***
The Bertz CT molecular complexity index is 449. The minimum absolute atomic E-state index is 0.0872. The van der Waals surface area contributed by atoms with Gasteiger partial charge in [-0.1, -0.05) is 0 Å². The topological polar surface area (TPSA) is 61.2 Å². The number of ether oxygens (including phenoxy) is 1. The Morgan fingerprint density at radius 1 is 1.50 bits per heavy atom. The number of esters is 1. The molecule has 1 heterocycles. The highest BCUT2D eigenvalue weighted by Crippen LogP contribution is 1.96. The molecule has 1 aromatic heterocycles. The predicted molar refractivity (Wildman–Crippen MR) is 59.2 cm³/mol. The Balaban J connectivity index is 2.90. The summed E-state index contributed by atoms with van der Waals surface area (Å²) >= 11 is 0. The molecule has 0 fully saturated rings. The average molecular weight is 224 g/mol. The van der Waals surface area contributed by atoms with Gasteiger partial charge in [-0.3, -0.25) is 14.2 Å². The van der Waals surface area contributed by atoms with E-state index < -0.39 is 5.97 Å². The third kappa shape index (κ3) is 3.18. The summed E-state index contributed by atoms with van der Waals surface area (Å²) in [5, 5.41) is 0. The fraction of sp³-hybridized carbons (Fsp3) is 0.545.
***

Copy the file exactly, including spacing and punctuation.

The Bertz CT molecular complexity index is 449. The minimum absolute atomic E-state index is 0.0872. The van der Waals surface area contributed by atoms with Gasteiger partial charge in [-0.1, -0.05) is 0 Å². The topological polar surface area (TPSA) is 61.2 Å². The number of ether oxygens (including phenoxy) is 1. The Morgan fingerprint density at radius 1 is 1.50 bits per heavy atom. The number of esters is 1. The molecule has 1 heterocycles. The highest BCUT2D eigenvalue weighted by Crippen LogP contribution is 1.96. The molecule has 1 aromatic heterocycles. The predicted molar refractivity (Wildman–Crippen MR) is 59.2 cm³/mol. The Balaban J connectivity index is 2.90. The summed E-state index contributed by atoms with van der Waals surface area (Å²) >= 11 is 0. The molecule has 0 fully saturated rings. The average molecular weight is 224 g/mol. The van der Waals surface area contributed by atoms with Gasteiger partial charge in [-0.3, -0.25) is 14.2 Å². The van der Waals surface area contributed by atoms with E-state index < -0.39 is 5.97 Å². The third kappa shape index (κ3) is 3.18. The summed E-state index contributed by atoms with van der Waals surface area (Å²) in [5, 5.41) is 0. The fraction of sp³-hybridized carbons (Fsp3) is 0.545.